Inner City Gardens: Growing Food On A Balcony

When it comes to urban homesteading most people living in apartments rule themselves out. However, there is a growing trend (pardon the pun) of balcony gardens designed to produce a rich harvest. The Edible Balcony a new book by Indira Naidoo

Naidoo’s story began at the Sydney Farmers Market where a stall holder offered her a cherry tomato as the Sydney Morning Herald reports.

Indira Naidoo popped it in her mouth and kept walking. “But when I bit into it, it tasted like a bite of candy,” says the former ABC and SBS newsreader. “It was just so sweet and so juicy. I could taste Turkish delight and toffee apple. I thought, ‘Hang on, where did that tomato come from?'” Naidoo turned on her heel to ask the stallholder where she could buy them. “He said, ‘You can’t. But you can save some seeds and grow your own”

The Edible Balcony

Featuring 60 delicious recipes showcasing her home-grown produce, plus plenty of practical advice, The Edible Balcony charts a year in the life of Indira's balcony garden and gives a season-by-season account of the triumphs and challenges she faces. This warm and engaging book will inspire even the most reluctant green thumbs to channel their inner gardeners and reconnect with nature, while also saving money and reducing their carbon footprint.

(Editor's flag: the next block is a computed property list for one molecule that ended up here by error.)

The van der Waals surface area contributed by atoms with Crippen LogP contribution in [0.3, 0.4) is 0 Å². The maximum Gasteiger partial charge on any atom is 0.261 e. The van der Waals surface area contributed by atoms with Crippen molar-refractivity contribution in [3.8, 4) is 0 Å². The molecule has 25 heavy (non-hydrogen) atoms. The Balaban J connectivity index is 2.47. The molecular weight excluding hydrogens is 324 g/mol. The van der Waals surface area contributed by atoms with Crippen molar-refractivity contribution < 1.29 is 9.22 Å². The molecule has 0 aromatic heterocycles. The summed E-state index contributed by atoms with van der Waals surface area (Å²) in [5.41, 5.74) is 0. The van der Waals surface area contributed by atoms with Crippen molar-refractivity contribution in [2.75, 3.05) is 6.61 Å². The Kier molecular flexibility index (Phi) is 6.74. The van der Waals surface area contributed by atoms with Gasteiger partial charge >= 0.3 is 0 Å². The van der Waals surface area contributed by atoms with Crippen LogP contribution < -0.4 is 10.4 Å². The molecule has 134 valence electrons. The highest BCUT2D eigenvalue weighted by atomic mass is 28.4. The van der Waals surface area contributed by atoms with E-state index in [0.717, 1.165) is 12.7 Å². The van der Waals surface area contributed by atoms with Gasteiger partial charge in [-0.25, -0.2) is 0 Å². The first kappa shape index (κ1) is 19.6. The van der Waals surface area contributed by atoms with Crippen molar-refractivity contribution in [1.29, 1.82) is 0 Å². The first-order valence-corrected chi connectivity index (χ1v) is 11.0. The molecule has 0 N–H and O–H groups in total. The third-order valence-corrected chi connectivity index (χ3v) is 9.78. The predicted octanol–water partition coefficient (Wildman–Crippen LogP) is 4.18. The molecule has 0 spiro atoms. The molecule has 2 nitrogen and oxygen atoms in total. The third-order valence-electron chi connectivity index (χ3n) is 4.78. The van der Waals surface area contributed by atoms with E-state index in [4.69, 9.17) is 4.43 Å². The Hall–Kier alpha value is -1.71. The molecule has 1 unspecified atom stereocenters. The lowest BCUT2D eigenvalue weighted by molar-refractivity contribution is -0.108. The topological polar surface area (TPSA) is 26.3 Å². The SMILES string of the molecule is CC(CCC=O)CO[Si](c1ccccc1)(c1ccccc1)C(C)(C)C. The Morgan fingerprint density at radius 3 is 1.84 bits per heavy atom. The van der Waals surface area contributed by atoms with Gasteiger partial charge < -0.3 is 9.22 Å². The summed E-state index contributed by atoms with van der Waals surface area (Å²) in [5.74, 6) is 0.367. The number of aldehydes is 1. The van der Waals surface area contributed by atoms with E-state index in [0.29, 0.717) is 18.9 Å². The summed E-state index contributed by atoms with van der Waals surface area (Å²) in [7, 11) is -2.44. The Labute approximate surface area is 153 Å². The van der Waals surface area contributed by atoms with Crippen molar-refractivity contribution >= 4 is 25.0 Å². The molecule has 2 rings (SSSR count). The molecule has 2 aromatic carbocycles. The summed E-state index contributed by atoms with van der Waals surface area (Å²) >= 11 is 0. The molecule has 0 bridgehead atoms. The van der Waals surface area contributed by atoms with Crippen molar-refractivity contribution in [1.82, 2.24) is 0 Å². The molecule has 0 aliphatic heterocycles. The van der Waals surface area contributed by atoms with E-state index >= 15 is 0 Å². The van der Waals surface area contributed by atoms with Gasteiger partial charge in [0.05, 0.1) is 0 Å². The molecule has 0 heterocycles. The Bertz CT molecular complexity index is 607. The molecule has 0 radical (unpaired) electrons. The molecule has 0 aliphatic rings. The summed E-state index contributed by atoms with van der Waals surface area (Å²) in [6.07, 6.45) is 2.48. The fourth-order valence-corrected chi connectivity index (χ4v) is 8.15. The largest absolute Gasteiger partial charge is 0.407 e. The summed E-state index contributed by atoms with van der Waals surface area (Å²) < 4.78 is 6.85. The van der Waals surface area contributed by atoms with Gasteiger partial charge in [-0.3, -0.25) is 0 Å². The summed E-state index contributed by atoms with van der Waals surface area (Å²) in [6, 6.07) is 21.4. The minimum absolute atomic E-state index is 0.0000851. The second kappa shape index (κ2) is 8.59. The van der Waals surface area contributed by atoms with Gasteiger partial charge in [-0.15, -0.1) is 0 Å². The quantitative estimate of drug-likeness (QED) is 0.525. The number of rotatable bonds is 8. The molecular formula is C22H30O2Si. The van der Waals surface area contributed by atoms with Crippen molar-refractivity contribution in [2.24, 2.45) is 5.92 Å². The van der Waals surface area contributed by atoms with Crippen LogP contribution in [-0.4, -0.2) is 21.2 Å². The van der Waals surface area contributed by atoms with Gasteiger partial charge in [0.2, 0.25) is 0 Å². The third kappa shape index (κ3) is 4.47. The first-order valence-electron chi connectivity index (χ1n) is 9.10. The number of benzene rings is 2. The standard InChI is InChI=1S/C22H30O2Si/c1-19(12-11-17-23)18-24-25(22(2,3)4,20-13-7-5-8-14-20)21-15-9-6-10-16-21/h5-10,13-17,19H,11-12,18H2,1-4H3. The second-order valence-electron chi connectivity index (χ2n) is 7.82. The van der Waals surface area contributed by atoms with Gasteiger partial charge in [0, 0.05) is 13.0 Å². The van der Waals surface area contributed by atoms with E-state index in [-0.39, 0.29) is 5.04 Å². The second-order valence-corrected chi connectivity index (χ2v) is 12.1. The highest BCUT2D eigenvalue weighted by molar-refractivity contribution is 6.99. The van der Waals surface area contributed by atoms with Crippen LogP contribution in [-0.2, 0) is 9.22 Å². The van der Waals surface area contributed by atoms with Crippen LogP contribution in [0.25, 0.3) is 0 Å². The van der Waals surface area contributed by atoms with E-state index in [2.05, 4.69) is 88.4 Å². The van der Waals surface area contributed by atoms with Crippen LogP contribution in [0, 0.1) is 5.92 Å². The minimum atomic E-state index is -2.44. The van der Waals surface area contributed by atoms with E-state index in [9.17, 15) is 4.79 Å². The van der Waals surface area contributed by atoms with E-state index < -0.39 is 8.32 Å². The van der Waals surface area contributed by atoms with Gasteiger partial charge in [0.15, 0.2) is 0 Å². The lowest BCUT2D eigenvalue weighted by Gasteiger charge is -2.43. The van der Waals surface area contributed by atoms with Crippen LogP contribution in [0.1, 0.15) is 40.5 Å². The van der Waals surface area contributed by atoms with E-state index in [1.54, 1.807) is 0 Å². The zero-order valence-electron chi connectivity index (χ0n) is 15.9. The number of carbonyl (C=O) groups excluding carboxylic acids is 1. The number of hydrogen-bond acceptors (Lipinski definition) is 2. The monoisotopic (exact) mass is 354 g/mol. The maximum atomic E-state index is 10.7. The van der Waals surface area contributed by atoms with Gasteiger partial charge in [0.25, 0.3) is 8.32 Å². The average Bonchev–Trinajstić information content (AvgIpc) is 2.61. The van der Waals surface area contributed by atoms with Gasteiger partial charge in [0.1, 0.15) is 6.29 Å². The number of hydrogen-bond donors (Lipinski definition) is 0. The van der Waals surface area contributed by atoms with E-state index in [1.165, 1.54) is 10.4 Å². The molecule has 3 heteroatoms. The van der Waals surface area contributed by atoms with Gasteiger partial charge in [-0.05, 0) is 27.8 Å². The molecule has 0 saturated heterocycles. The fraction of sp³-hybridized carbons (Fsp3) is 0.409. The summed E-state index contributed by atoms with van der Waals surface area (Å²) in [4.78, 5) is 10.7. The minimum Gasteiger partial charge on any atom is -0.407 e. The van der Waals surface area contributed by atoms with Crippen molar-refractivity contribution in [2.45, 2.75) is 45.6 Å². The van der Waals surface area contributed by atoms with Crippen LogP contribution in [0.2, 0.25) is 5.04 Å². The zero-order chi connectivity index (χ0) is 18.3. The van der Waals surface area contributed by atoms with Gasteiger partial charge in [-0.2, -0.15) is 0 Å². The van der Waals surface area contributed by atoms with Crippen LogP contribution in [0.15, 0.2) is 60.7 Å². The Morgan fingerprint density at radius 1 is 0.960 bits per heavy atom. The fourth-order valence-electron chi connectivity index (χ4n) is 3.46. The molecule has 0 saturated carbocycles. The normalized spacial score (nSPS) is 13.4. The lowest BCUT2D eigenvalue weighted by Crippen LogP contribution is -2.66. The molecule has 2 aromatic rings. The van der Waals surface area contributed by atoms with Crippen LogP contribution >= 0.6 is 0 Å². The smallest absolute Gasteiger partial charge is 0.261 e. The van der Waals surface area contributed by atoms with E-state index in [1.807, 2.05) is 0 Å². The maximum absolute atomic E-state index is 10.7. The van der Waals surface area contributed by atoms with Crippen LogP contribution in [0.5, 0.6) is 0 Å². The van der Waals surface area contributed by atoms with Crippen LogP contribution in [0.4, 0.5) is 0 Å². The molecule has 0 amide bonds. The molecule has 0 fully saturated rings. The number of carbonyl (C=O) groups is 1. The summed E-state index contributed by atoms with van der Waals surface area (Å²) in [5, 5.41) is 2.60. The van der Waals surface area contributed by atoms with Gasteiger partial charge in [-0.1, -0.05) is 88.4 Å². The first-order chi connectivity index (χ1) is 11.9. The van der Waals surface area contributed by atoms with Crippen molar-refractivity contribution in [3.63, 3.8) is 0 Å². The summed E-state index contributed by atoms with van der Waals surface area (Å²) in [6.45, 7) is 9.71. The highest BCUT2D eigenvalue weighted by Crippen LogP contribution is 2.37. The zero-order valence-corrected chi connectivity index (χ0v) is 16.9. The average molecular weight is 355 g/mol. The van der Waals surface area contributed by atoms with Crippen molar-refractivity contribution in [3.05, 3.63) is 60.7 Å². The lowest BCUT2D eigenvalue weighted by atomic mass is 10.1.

From that Epiphany in the Farmers Market to growing a fresh herbs, vegetables, and fruit on her thirteenth story balcony and now releasing her own book, Naidoo has joined the many other urban homesteaders on a quest to become as self sustainable as possible

Naidoo describes how she could have been like many others who dream of one day having a garden by which they can sustain themselves, however, they take no action because their living situation is not suitable. She encourages you start today by planting the space you have available. Even thirteen stories up Naidoo has managed to grow tomatoes, capsicums, zucchini, eggplants, carrots, mushrooms, rocket, lettuce, all manner of herbs and even a curry leaf tree in pots.


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It is too easy to come up with excuses as to why you can’t grow healthy home-grown produce, but apartment dwelling examples like that of Naidoo show that we are all capable of doing something toward sustainable living. Take a step in the right direction by turning your balcony into a veritable garden of abundance and health. Your taste buds will delight in flavours you never existed from commercially harvested “fresh” produce.

Surprise your friends with culinary treats whipped up from your own garden – see if they don’t stare with amazement at your green fingers.